Winter was no bleak backdrop for bleak events (until the tail end when cabin-fever is surely a biologically induced malaise that has nowhere to go but stir fruitlessly in the soul). Winter was the palette on which the daily efforts to take care of self amid helplessness on the one hand, and loneliness on the other, took shape. The cold and the dark were a vessel in which to try to turn the heavy lead of hopelessness into the gold of renewal. I read a lot, meditated, fell asleep to online hypnotherapy scripts, and wrote down my dreams. Pathos replaced eros, and I wondered if I was losing my frisky-elder lust for life.
And then. You sense it before you begin to believe it—that you’ll get to turn off the furnace and open the windows again. As if you could actually see the air, it has a different hue. Your savior, Spring, with shameless color and push-ups of life force, is about to make good on its promise to return.
Living with four seasons isn’t everyone’s reality—some folks have eight (Swedish Lapland) or twelve (Iceland), some a staggering number of micro seasons (Japan). I resided in California for a time and experienced only two: wet and dry. I loved it; fuck the dreary cold and fat parkas! I was sixteen to twenty-five years old, with a lot to explore in the outer world, and though I loved music and literature these were felt passions borrowed from the creativity of the published or those recorded on vinyl. Seasons were bother or backdrop to the pressing business of young adulthood.
But everyone on Earth experiences the solstices and equinoxes, with or without noticeable celestial change: I’m thinking of the woman I recently met who lives at the equator. The imaginal impact of issues like light and dark in balance, or the sun’s fierce presence then retreat to a distance speaks to the ancient regions of our brains about things larger than the human preoccupation with gimme this, gimme that. I recommend immersing in the seasons as cocoons, vehicles, instruction guides, and living friendships—and I’m glad to be dragged through their changing, even when it’s as hard as this past winter. But always: a new season, a different kind of tryst with Lover Earth than our frigid sleep together, hearts waiting for a sign that it’s time to dance again.
Spring is more than dancing in the living room, Spring is an erotic ballroom! An ecosexual’s most blatant moment. Flowers as the sex organs of plants! Penile buds that will burst into giddy flags of green! Wind that wants to knock you down but charms away the sullen clouds. For empaths, the woods are singing, the baby squirrels are one’s children, the first sight of daffodils incites stealing a few from vacant lots. Yellow flowers on the altar in my writing room pervade the space with ruffled glee.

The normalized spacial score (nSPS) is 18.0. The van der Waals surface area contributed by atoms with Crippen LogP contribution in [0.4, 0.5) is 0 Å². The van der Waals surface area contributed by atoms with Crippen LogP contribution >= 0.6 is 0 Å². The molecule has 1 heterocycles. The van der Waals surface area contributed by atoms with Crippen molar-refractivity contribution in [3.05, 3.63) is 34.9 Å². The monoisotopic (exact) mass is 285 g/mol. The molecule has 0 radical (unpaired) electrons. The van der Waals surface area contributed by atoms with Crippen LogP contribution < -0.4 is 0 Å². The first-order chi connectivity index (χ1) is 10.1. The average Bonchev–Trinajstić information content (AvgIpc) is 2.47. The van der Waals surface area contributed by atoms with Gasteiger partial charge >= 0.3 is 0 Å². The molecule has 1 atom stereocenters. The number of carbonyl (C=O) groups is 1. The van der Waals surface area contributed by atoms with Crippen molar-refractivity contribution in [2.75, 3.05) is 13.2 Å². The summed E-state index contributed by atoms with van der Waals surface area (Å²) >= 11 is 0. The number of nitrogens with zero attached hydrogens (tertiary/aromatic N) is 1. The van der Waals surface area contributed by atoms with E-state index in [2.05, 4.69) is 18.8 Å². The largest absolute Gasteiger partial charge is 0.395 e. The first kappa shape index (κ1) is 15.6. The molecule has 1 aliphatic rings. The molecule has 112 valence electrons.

My suffering is mitigated. I wish I could report that the trials of the two beloved others reached happy resolution. There is discernible progress. Or is it just my different lens now, thanks to the seasons’ teachings: I worked all winter not on non-attachment, but on not turning to stone. How to stay compassionate but not paralyzed. How to elevate past the worn scripts and heal some old wounds because I am no spring-chicken, and it’s time. Spring had to be sprung before I had a model of release, and its name is Beauty. May we climb out of our goal-seeking, future-chasing, soul-compressed brooding long enough to notice.
Beauty matters. Not the artificial, market-driven, brainwashed-in attractions that lead us by the nose to buy. But take Spring, for instance. Money can’t buy it, though profit-addicts have twisted its coming with an addled climate, rifer than ever with tornadoes, floods, disaster. It is hard to preach Beauty to those hit with such Fear. But believe it or not, through video for people like me who’ve been spared, we are suffering with you. It could have been me, and it still might be.
I wonder how the Buddhist monk Thich Nat Hanh, who worked tirelessly in his native Vietnam to end the War and for all his efforts had to take exile in France, or for that matter the Dalai Lama driven from his sacred Tibet—how did/do they manage to talk about joy, joy, joy? How could they embody it after the horror they knew? Who in the Western world can feel Joy these days who is not of their spiritual acumen?
Beauty is a way in, and maybe Beauty is the sister of Joy. And Beauty is here. Her name is Spring. Let your eyes nibble and drink. Smell her pretty crotches, taste the new green things. Get wind on your skin, watch daily for changes in the natural world that surpass Winter’s subtle solemnity with wild braggadocio.
It’s inspiration, all for free. Spring, I attach to thee, my freedom, my Beauty.